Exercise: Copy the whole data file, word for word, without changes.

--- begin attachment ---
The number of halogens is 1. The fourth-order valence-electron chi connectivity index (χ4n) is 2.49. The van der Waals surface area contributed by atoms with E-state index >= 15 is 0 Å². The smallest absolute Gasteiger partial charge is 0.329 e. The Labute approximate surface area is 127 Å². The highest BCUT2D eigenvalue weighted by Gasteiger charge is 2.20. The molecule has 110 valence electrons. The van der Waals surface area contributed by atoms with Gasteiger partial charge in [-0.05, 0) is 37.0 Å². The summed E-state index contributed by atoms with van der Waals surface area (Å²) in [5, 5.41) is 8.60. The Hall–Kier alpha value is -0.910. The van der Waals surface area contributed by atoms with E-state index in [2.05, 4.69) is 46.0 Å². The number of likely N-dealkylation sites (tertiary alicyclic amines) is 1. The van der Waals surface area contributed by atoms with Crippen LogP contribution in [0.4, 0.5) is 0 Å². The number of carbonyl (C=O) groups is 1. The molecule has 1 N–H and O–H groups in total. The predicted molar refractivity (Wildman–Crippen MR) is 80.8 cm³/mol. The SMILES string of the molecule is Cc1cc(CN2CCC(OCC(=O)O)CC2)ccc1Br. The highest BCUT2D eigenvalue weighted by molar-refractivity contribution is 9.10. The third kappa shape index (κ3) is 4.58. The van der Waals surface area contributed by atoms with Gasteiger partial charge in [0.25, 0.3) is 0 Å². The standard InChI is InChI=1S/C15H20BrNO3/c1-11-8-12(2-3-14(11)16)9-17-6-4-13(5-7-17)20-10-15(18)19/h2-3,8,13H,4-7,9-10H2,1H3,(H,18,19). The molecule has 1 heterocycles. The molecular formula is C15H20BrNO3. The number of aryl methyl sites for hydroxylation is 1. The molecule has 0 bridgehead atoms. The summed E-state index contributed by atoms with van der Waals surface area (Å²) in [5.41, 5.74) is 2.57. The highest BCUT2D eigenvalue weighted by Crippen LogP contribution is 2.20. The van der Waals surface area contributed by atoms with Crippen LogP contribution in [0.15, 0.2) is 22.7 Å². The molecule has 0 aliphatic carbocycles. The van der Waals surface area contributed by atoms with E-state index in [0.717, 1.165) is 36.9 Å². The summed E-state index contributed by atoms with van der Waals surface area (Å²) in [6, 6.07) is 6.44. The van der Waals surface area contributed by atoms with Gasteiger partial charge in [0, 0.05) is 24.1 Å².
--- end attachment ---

The number of halogens is 1. The fourth-order valence-electron chi connectivity index (χ4n) is 2.49. The van der Waals surface area contributed by atoms with E-state index >= 15 is 0 Å². The smallest absolute Gasteiger partial charge is 0.329 e. The Labute approximate surface area is 127 Å². The highest BCUT2D eigenvalue weighted by Gasteiger charge is 2.20. The molecule has 110 valence electrons. The van der Waals surface area contributed by atoms with Gasteiger partial charge in [-0.05, 0) is 37.0 Å². The summed E-state index contributed by atoms with van der Waals surface area (Å²) in [5, 5.41) is 8.60. The Hall–Kier alpha value is -0.910. The van der Waals surface area contributed by atoms with E-state index in [2.05, 4.69) is 46.0 Å². The number of likely N-dealkylation sites (tertiary alicyclic amines) is 1. The van der Waals surface area contributed by atoms with Crippen LogP contribution in [0.4, 0.5) is 0 Å². The number of carbonyl (C=O) groups is 1. The molecule has 1 N–H and O–H groups in total. The predicted molar refractivity (Wildman–Crippen MR) is 80.8 cm³/mol. The SMILES string of the molecule is Cc1cc(CN2CCC(OCC(=O)O)CC2)ccc1Br. The highest BCUT2D eigenvalue weighted by molar-refractivity contribution is 9.10. The third kappa shape index (κ3) is 4.58. The van der Waals surface area contributed by atoms with Gasteiger partial charge in [0.25, 0.3) is 0 Å². The standard InChI is InChI=1S/C15H20BrNO3/c1-11-8-12(2-3-14(11)16)9-17-6-4-13(5-7-17)20-10-15(18)19/h2-3,8,13H,4-7,9-10H2,1H3,(H,18,19). The molecule has 1 heterocycles. The molecular formula is C15H20BrNO3. The number of aryl methyl sites for hydroxylation is 1. The molecule has 0 bridgehead atoms. The summed E-state index contributed by atoms with van der Waals surface area (Å²) in [5.41, 5.74) is 2.57. The highest BCUT2D eigenvalue weighted by Crippen LogP contribution is 2.20. The van der Waals surface area contributed by atoms with Crippen LogP contribution in [0.15, 0.2) is 22.7 Å². The molecule has 0 aliphatic carbocycles. The van der Waals surface area contributed by atoms with E-state index in [0.717, 1.165) is 36.9 Å². The summed E-state index contributed by atoms with van der Waals surface area (Å²) in [6, 6.07) is 6.44. The van der Waals surface area contributed by atoms with Gasteiger partial charge in [0, 0.05) is 24.1 Å².